In East New York, City Council Speaker Christine Quinn got 3.7 percent of the vote. In Brownsville, 3.3 percent. In South Jamaica, 3.2 percent. In Canarsie, 2.7 percent. In East Flatbush, 1.6 percent.
In all, four percent of voters in majority-black neighborhoods chose Quinn for mayor in Tuesday’s Democratic primary, according to election data gathered by the New York Times. That was the fifth lowest total, behind even John Liu and Anthony Weiner. In neighborhoods that are three-quarters or more black–mostly in central Brooklyn and southeast Queens–Quinn took 2.7 percent of the vote.
Not a good look in a city that is more than a quarter black.
Quinn, who won 15.5 percent of the overall city vote, performed closer to her average among Hispanic and Asian voters. She got 11.8 percent in majority-Hispanic neighborhoods, which put her third behind Thompson and de Blasio, and 10.8 percent in majority-Asian neighborhoods, in which Liu took 42.2 percent.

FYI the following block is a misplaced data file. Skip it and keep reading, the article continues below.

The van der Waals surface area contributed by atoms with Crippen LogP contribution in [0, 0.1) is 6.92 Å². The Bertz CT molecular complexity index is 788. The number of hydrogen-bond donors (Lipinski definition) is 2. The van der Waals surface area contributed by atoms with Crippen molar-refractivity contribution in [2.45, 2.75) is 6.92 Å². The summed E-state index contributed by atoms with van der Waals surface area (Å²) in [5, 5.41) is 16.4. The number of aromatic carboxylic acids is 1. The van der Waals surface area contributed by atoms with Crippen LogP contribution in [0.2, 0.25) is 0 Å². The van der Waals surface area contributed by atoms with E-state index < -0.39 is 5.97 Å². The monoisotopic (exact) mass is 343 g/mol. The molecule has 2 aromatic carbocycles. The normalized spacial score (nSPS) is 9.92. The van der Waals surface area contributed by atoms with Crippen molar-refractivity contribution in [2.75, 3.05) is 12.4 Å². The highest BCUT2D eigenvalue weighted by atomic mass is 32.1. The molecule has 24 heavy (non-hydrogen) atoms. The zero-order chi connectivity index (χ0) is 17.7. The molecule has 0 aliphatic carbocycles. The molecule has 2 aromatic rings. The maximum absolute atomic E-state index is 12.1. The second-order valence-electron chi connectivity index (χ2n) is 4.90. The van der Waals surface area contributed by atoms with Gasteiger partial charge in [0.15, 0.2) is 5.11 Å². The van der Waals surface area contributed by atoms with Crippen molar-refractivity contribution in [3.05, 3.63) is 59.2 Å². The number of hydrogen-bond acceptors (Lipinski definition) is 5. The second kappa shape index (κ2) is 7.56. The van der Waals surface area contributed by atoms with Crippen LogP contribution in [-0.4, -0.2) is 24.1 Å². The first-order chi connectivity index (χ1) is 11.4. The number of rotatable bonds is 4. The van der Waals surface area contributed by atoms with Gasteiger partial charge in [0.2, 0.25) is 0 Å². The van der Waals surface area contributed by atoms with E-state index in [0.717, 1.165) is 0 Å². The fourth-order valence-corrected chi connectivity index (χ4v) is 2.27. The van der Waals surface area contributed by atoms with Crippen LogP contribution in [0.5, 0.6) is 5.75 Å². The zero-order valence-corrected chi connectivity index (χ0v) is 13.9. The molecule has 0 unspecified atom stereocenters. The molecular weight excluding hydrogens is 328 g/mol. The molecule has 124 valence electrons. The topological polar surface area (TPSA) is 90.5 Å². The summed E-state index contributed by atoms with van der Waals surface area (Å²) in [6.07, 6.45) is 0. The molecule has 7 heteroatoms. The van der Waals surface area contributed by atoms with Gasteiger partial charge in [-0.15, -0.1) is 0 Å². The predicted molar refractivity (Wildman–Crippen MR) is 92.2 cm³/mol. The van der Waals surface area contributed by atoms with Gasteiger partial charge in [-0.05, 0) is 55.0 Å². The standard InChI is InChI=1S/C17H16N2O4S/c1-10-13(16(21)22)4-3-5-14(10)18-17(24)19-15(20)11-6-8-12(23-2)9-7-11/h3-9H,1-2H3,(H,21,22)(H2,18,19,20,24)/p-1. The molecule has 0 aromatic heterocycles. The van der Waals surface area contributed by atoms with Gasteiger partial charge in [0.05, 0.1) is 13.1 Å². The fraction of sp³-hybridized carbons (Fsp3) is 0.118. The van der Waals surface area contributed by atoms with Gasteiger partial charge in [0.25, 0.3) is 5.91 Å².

Majority-white neighborhoods gave Quinn 25.8 percent of their votes.
In many ways, her abysmal showing in black neighborhoods reflected the causes for her campaign’s collapse across most other voter blocs. From policing tactics to economic opportunities, the abstract issues that lost her support on the Upper West Side are real life obstacles in East Flatbush.
Though she has recently voiced opposition to stop-and-frisk, she was endorsed by Mayor Mike Bloomberg, the policy’s biggest fanboy, and she vowed to keep NYPD police chief Ray Kelly, the policy’s general. In the meantime, there was de Blasio, preaching about the “two cities,” a concept folks in Brownsville and South Jamaica and many other neighborhoods are more than familiar with.